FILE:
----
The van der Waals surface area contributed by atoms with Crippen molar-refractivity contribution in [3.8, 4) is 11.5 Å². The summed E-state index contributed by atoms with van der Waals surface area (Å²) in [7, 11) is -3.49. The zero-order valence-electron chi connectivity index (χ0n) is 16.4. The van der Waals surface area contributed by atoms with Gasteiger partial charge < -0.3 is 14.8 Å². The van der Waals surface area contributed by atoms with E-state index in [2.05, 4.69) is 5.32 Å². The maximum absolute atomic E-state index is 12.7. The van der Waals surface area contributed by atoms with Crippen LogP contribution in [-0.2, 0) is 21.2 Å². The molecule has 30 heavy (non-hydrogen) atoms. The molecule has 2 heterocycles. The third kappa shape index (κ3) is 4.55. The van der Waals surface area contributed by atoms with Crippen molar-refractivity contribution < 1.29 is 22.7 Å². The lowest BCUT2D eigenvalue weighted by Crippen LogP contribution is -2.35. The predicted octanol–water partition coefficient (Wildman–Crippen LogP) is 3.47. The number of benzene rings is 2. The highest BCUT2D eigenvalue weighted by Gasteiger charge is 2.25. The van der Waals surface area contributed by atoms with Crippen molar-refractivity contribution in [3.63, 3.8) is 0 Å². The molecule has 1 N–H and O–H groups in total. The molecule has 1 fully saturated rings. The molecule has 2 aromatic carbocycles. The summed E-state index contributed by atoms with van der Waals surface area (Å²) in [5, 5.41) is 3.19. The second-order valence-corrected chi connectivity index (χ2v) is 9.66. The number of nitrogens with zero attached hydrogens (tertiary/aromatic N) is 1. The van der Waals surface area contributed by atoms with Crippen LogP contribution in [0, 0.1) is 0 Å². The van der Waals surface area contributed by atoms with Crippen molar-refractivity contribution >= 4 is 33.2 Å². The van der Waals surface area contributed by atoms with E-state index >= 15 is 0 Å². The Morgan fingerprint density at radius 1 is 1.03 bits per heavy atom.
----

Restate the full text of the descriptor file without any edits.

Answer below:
The van der Waals surface area contributed by atoms with Crippen molar-refractivity contribution in [3.8, 4) is 11.5 Å². The summed E-state index contributed by atoms with van der Waals surface area (Å²) in [7, 11) is -3.49. The zero-order valence-electron chi connectivity index (χ0n) is 16.4. The van der Waals surface area contributed by atoms with Gasteiger partial charge < -0.3 is 14.8 Å². The van der Waals surface area contributed by atoms with E-state index in [2.05, 4.69) is 5.32 Å². The maximum absolute atomic E-state index is 12.7. The van der Waals surface area contributed by atoms with Crippen LogP contribution in [-0.2, 0) is 21.2 Å². The molecule has 30 heavy (non-hydrogen) atoms. The molecule has 2 heterocycles. The third kappa shape index (κ3) is 4.55. The van der Waals surface area contributed by atoms with Crippen molar-refractivity contribution < 1.29 is 22.7 Å². The lowest BCUT2D eigenvalue weighted by Crippen LogP contribution is -2.35. The predicted octanol–water partition coefficient (Wildman–Crippen LogP) is 3.47. The number of benzene rings is 2. The highest BCUT2D eigenvalue weighted by Gasteiger charge is 2.25. The van der Waals surface area contributed by atoms with Crippen molar-refractivity contribution in [3.63, 3.8) is 0 Å². The molecule has 1 N–H and O–H groups in total. The molecule has 1 fully saturated rings. The molecule has 2 aromatic carbocycles. The summed E-state index contributed by atoms with van der Waals surface area (Å²) in [5, 5.41) is 3.19. The second-order valence-corrected chi connectivity index (χ2v) is 9.66. The number of nitrogens with zero attached hydrogens (tertiary/aromatic N) is 1. The van der Waals surface area contributed by atoms with Crippen LogP contribution in [0, 0.1) is 0 Å². The van der Waals surface area contributed by atoms with Crippen molar-refractivity contribution >= 4 is 33.2 Å². The van der Waals surface area contributed by atoms with E-state index >= 15 is 0 Å². The Morgan fingerprint density at radius 1 is 1.03 bits per heavy atom.